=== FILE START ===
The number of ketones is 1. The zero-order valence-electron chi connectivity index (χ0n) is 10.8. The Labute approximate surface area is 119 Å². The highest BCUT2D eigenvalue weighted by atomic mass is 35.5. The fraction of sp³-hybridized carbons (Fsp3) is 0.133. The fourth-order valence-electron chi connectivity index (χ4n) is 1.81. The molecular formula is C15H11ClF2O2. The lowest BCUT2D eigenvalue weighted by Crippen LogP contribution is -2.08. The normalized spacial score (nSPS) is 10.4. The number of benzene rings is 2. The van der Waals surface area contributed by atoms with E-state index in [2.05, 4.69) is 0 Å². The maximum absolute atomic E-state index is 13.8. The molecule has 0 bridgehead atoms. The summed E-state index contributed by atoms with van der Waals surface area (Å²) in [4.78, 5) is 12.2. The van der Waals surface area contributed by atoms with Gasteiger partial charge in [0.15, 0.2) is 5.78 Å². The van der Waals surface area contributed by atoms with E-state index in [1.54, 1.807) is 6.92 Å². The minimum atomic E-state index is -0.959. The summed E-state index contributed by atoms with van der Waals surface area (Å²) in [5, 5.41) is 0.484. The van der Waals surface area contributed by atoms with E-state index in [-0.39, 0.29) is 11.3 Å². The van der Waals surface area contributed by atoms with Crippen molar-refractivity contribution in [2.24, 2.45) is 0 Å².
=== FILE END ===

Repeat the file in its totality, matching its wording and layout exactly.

The number of ketones is 1. The zero-order valence-electron chi connectivity index (χ0n) is 10.8. The Labute approximate surface area is 119 Å². The highest BCUT2D eigenvalue weighted by atomic mass is 35.5. The fraction of sp³-hybridized carbons (Fsp3) is 0.133. The fourth-order valence-electron chi connectivity index (χ4n) is 1.81. The molecular formula is C15H11ClF2O2. The lowest BCUT2D eigenvalue weighted by Crippen LogP contribution is -2.08. The normalized spacial score (nSPS) is 10.4. The number of benzene rings is 2. The van der Waals surface area contributed by atoms with E-state index in [2.05, 4.69) is 0 Å². The maximum absolute atomic E-state index is 13.8. The molecule has 0 bridgehead atoms. The summed E-state index contributed by atoms with van der Waals surface area (Å²) in [4.78, 5) is 12.2. The van der Waals surface area contributed by atoms with Gasteiger partial charge in [0.15, 0.2) is 5.78 Å². The van der Waals surface area contributed by atoms with E-state index in [1.54, 1.807) is 6.92 Å². The minimum atomic E-state index is -0.959. The summed E-state index contributed by atoms with van der Waals surface area (Å²) in [5, 5.41) is 0.484. The van der Waals surface area contributed by atoms with E-state index in [-0.39, 0.29) is 11.3 Å². The van der Waals surface area contributed by atoms with Crippen molar-refractivity contribution in [2.24, 2.45) is 0 Å².